When Scott Snyder and Tony S. Daniel announced they’d be working on a Kickstarter together, all eyes were on the duo. Taking a step back from DC to work on a creative project, the two quickly gained enough money for Kickstarter to meet its goal. And if you blinked and missed it, the first issue is now sold out at most local comic book stores.
Everything was normal until the world went dark. When an everlasting night, referred to as the PM, engulfed the world everything fell apart. Those who couldn’t stay near any light turned into a monster like shades. Not just humans, every living organism. Ten years later and Valentina Riggs makes her living as a ferryman transporting people and goods to safety. When an offer that seems too good to be true comes up, and it might be, Val decides to take a leap of faith and get in her eighteen-wheeler on a quest that’s sure to be “full-throttle dark.”
Nocterra is a story with a few inspirations. Originally from Snyder’s childhood fear of the dark, the author was motivated “to do a book where the dark is as scary as you fear it was a kid. Where it transforms.” The story of Nocterra couldn’t have come at a more (metaphorically) opportune time, with the current COVID-19 pandemic quite similarly altering the state of the world. Perhaps what makes this story so intriguing is how much readers can relate to the same question Val seems to be asking: “Where were you the day the world changed?”. It’s the compelling storytelling of Scott Snyder that makes this horrific world come to life with all the grit and intensity one could hope for.
Although much of this first issue is world-building, it does an exceptional job at it. Throughout the issue, new elements and characters are incorporated into the world that further bring it to life. Whether it be new information, high stakes, and conflict, or the beginning of a mystery, Nocterra’s first issue doesn’t a little bit of everything. Scott Snyder is no newcomer to opening a series with an engaging thriller-mystery blend (Black Mirror, Gates of Gotham, and the Court of Owls all come to mind), so it’s no surprise how comfortable his writing appears to be. Being in his element with the creative freedom to make a post-apocalyptic series just as compelling and engaging as The Walking Dead.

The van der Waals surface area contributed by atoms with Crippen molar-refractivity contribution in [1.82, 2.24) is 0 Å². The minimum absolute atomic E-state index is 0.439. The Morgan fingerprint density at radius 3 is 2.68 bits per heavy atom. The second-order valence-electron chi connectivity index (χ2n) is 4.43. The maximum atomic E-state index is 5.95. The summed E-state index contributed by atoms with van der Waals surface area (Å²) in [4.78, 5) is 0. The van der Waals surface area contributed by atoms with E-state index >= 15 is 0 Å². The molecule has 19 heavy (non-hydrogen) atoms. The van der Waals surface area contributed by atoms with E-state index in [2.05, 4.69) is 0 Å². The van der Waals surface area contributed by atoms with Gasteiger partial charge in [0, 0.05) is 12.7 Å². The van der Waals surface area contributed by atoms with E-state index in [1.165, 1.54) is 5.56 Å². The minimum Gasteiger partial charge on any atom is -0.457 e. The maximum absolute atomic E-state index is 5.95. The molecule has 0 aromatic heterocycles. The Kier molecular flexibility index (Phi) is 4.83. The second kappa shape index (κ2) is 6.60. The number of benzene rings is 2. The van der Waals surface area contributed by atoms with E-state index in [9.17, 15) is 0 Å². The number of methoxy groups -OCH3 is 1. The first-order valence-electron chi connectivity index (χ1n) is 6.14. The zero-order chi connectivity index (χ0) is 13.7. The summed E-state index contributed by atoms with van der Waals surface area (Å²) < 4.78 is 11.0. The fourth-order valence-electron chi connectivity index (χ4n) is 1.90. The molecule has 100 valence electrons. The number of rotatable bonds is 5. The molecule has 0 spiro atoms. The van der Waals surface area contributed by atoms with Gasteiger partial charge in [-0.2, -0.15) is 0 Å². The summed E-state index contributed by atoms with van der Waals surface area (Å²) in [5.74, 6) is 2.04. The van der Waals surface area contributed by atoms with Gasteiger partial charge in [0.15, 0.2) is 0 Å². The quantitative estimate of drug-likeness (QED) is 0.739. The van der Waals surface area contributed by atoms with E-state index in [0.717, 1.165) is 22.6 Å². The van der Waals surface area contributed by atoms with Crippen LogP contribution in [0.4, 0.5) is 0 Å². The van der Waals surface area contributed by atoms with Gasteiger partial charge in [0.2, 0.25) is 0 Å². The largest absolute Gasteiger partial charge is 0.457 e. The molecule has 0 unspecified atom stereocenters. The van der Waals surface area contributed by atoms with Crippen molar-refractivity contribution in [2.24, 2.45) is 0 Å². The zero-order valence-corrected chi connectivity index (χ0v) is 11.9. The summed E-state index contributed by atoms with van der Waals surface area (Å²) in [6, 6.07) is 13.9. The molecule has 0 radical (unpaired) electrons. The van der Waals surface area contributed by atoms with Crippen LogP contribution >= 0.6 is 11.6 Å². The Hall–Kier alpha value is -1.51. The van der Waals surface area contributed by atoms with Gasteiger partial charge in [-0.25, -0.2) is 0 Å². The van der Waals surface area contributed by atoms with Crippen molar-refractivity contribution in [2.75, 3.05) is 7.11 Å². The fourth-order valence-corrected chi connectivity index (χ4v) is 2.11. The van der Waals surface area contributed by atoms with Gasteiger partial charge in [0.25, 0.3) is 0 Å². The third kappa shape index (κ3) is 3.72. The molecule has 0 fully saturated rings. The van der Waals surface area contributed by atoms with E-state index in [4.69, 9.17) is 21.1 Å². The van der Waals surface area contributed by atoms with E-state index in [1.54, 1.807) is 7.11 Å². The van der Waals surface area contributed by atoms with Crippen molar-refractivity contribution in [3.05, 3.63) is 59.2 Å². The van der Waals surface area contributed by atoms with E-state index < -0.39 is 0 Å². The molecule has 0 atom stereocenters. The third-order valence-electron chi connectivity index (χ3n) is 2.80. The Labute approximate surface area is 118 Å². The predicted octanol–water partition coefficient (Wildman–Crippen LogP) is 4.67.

Along with Snyder’s superb writing, artist Tony S. Daniel brings his A-game in this series. Maybe it’s just nice to see him draw something besides Batman, or maybe it’s his extreme skill being shown, but this might be some of the artist’s best work. Not only is Nocterra visually appealing, but every aspect of this dark world comes to life. Part of what makes Daniel’s art so appealing is the attention to the little details. What gets lost in his style of facial expressions is made up in his attention to detail that brings the story to life. This is further accomplished by Tomeu Morey’s colors. For a world engulfed in darkness, Morey makes sure that this issue is perfectly stark with life and intensity. Morey’s vibrant colors are part of what makes him one is the way colorists in modern comics, and this is seen once again in Nocterra’s first issue.
Overall, Nocterra is off to a great start with its first issue. Whether it be the world-building, early signs of character development and bridging relationships, or the looming threat, Nocterra has it all. With an all-star creative team, its final page leaves readers yearning for more.
Writing rating: 5/5
Art rating: 4/5
Overall rating: 9/10